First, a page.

• Bloomberg


Two former national security officials said Sunday they don’t agree with the saber-rattling rhetoric of President Donald Trump’s pick to become the new national security chief.

John Bolton, a former U.S. ambassador to the United Nations and proponent of the 2003 Iraq War best known for his hawkish views, has spoken in interviews about the need for pre-emptive strikes against North Korea. Trump’s appointment of Bolton last week raises questions about whether he will take a militaristic approach, said retired Adm. Mike Mullen, who served as chairman of the Joint Chiefs of Staff under Democrat and Republican presidents.

“I wonder, are we going backwards in terms of those countries we’ve focused on the past, and the ‘axis of evil,’ the ones that still present huge challenges for us,” Mullen said on ABC’s “This Week.”

Former National Security Adviser Stephen Hadley, who served as national security adviser for President George W. Bush, said on ABC that Bolton’s comments were “a little bit extreme for my taste.”

Speaking on CNN’s “State of the Union,” Democratic Sen. Tim Kaine of Virginia, a member of the Foreign Relations Committee, called the appointment “a disastrous pick” and questioned whether Bolton can get a full security clearance because of reports about a speech he gave in Russia in 2013.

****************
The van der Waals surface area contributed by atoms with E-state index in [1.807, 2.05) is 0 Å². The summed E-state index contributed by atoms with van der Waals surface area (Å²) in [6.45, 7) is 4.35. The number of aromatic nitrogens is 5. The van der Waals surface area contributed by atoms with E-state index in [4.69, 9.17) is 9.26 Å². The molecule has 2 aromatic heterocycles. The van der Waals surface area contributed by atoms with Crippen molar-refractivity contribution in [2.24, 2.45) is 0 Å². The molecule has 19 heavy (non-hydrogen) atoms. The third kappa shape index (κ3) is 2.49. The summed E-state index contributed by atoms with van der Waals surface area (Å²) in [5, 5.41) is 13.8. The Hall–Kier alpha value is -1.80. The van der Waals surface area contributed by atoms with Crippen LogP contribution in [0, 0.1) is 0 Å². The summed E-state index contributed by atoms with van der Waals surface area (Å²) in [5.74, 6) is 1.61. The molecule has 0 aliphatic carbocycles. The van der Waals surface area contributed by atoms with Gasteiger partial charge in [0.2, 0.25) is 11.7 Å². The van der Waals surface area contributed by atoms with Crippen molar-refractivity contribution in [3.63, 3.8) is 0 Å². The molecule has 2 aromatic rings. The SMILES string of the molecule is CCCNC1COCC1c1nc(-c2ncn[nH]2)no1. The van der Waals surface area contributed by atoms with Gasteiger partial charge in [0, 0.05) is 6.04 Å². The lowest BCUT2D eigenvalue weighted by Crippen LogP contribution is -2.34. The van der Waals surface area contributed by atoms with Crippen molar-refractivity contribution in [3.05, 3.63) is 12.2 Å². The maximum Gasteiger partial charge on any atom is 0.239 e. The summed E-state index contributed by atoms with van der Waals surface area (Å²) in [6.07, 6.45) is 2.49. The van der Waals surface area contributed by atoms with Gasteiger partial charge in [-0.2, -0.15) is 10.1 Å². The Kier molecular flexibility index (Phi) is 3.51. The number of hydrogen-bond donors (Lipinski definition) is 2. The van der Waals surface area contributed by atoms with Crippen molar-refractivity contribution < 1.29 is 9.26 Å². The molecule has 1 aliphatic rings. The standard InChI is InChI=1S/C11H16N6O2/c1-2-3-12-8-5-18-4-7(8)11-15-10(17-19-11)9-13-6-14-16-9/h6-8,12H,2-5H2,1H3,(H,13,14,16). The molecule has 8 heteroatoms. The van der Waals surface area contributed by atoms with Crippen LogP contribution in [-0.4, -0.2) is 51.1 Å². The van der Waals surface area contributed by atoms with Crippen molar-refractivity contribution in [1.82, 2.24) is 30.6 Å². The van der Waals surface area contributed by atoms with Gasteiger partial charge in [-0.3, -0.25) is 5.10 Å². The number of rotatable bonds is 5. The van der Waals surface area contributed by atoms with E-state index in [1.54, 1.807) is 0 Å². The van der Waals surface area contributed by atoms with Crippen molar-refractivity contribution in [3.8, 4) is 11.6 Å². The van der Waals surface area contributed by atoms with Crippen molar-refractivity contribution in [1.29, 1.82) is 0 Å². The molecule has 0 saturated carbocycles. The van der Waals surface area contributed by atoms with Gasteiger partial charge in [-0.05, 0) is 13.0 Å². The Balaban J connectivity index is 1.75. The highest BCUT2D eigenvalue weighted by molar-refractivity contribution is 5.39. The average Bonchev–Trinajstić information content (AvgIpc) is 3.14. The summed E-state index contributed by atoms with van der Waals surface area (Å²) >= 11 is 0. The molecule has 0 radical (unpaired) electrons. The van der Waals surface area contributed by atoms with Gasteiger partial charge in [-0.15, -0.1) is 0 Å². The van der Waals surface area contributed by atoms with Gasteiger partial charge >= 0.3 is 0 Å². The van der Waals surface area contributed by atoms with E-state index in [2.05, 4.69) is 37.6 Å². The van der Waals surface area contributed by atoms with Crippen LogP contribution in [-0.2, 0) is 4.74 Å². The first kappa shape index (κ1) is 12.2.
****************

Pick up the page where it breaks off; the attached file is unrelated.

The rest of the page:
“These kinds of contacts raise real questions in my mind about whether he could get a full security clearance or not,” Kaine said.

Mullen and Hadley said Trump deserves to have a national security team he is comfortable with and that it is the president who ultimately makes foreign policy, not advisers such as Bolton.

While Hadley said he didn’t agree with the heightened rhetoric sometimes favored by Trump and Bolton, the administration deserved some credit for its tough talk on North Korea — which may have helped pressure that nation to agree to talks with Trump.

“They’ve set the table pretty well for these conversations,” he said. “And that’s going to be a real opportunity for the president and for John Bolton.”

Bolton is a good choice, said Sen. Lindsey Graham, a Republican from South Carolina who sits on the Armed Services Committee

“John Bolton is the right guy at the right time with a world view that I think will reinforce the president’s instincts to go after our enemies and reinforce our allies,” Graham said Friday on Fox News.

Still, the appointment of Bolton makes the job of Secretary of Defense James Mattis “tougher,” Mullen said. Mattis is one of the few holdovers from Trump’s initial national security team and is seen as having a tempering influence on the president.

“I am hopeful that Mattis can continue to influence, to a point where we lead with diplomacy and not with the military,” Mullen said.